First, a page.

Thousands of antiabortion activists are expected to rally at noon Tuesday on the Mall and then march up Constitution Avenue to meet with members of Congress.
They will lobby members of Congress for legislation that would override the Supreme Court decision, handed down Jan. 22, 1973, that legalized abortion.
Abortion rights activists also plan to observe the 18th anniversary of the Roe v. Wade ruling. The National Organization for Women will have a small group stand along the route of the antiabortion parade and hold up 25 large panels displaying the signatures of more than 25,000 Americans who support abortion rights.
Although the March for Life is an annual event, this year's demonstration comes at a time of rising security concerns because of the Persian Gulf War.
Additional security measures could slow demonstrators down when they begin to enter the Capitol Hill buildings where representatives and senators have their offices, said Capitol Police spokesman Dan Nichols.
"I am sure they understand we are taking additional security steps," Nichols said. He said police are hoping that demonstrators will be "patient and understanding" about procedures put into effect for visitors entering the buildings in recent days.
Nichols and other police officials said they expect up to 50,000 demonstrators, based on figures supplied by March for Life organizers. Last year, police estimated that 75,000 people took part in the demonstration; organizers said there were 200,000 participants.
March for Life President Nellie Gray said the actual turnout this year will depend on several factors, including the weather and the situation in the Persian Gulf.
Gray expressed concern that public preoccupation with the war could distract attention from the antiabortion demonstration.
"March for Life is a single-issue focus," she said. "The focus has to be the babies killed within the domestic borders of the U.S."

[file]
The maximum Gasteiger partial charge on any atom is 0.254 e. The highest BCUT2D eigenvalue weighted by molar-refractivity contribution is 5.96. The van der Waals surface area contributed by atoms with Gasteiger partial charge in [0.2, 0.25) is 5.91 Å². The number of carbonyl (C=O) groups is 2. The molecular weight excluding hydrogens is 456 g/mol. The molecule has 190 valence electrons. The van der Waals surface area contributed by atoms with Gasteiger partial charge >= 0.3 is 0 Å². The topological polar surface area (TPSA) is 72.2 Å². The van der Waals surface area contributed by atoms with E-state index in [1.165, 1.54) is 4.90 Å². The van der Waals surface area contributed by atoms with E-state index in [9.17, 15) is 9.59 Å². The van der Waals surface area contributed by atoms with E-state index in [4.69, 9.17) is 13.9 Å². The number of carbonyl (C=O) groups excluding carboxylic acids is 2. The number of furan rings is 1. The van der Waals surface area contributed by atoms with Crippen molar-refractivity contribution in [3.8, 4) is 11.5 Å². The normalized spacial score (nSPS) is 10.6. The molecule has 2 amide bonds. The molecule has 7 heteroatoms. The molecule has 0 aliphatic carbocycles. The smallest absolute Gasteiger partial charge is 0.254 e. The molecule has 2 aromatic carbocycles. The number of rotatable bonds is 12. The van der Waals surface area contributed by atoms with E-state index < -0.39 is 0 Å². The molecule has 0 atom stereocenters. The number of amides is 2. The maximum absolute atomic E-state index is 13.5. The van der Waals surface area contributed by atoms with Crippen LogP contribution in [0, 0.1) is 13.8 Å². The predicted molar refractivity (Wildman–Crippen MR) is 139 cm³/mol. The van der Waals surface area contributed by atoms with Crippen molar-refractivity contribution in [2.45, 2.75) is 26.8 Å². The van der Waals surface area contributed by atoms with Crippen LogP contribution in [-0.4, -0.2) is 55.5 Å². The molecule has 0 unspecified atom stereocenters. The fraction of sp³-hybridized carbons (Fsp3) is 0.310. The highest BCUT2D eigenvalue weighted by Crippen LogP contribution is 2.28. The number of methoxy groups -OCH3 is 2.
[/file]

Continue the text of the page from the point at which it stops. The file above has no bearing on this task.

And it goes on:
During the rally, the demonstrators will be addressed by about 10 members of Congress who are against abortion, Gray said. She said that President Bush has been asked to speak to the group by telephone, as he has done at previous antiabortion demonstrations.
"We don't know yet if he will; we never know until the day of the march," Gray said.
After the rally on the Mall at Seventh Street NW, demonstrators will march up Seventh Street, turn right onto Constitution Avenue, march past the Capitol to First Street, turn right on First Street and march to the Supreme Court. The group will disband at that point and walk to the congressional office buildings in the area to visit their representatives.
Most participants will come from the East Coast, Gray said. But five busloads of demonstrators from Kansas and 20 busloads from Missouri are also scheduled to march, she said.
The theme for this year's demonstration will be "no waffling on the life principles," Gray said. She said the antiabortion movement has done "everything it can to educate politicians" that abortion is wrong.
Now the movement wants politicians to know that they can't get away with "waffling" on the abortion issue by trying to agree with both sides, she said. She added that those who do will be defeated at the polls.
Antiabortion activists will be pushing for three legislative proposals when they meet with members of Congress. These include an amendment to overturn Roe v. Wade, and laws to cut off public funding for abortion and identify "pre-born children" as citizens.
Metrorail will provide additional service for the extra riders headed for the rally and march.